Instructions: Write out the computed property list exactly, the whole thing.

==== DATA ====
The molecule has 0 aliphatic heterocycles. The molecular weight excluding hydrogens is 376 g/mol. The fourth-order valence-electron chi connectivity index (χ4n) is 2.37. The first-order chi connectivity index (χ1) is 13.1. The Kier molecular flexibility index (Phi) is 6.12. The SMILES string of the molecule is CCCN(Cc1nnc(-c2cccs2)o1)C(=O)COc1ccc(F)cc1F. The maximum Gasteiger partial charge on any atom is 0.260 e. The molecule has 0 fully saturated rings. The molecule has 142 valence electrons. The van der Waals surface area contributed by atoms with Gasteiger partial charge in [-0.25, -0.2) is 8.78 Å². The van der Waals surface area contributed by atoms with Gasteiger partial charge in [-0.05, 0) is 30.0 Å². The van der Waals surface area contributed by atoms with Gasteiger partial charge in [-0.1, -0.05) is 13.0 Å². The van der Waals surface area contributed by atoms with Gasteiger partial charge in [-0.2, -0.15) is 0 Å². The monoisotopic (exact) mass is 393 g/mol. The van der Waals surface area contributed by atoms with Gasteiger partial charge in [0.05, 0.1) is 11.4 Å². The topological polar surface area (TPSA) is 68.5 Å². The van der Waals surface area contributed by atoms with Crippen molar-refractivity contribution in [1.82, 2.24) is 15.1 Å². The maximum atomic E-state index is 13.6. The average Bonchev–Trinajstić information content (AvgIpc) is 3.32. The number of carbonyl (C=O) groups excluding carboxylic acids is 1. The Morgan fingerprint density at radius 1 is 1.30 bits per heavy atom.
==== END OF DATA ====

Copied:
The molecule has 0 aliphatic heterocycles. The molecular weight excluding hydrogens is 376 g/mol. The fourth-order valence-electron chi connectivity index (χ4n) is 2.37. The first-order chi connectivity index (χ1) is 13.1. The Kier molecular flexibility index (Phi) is 6.12. The SMILES string of the molecule is CCCN(Cc1nnc(-c2cccs2)o1)C(=O)COc1ccc(F)cc1F. The maximum Gasteiger partial charge on any atom is 0.260 e. The molecule has 0 fully saturated rings. The molecule has 142 valence electrons. The van der Waals surface area contributed by atoms with Gasteiger partial charge in [-0.25, -0.2) is 8.78 Å². The van der Waals surface area contributed by atoms with Gasteiger partial charge in [-0.05, 0) is 30.0 Å². The van der Waals surface area contributed by atoms with Gasteiger partial charge in [-0.1, -0.05) is 13.0 Å². The van der Waals surface area contributed by atoms with Gasteiger partial charge in [-0.2, -0.15) is 0 Å². The monoisotopic (exact) mass is 393 g/mol. The van der Waals surface area contributed by atoms with Gasteiger partial charge in [0.05, 0.1) is 11.4 Å². The topological polar surface area (TPSA) is 68.5 Å². The van der Waals surface area contributed by atoms with Crippen molar-refractivity contribution in [1.82, 2.24) is 15.1 Å². The maximum atomic E-state index is 13.6. The average Bonchev–Trinajstić information content (AvgIpc) is 3.32. The number of carbonyl (C=O) groups excluding carboxylic acids is 1. The Morgan fingerprint density at radius 1 is 1.30 bits per heavy atom.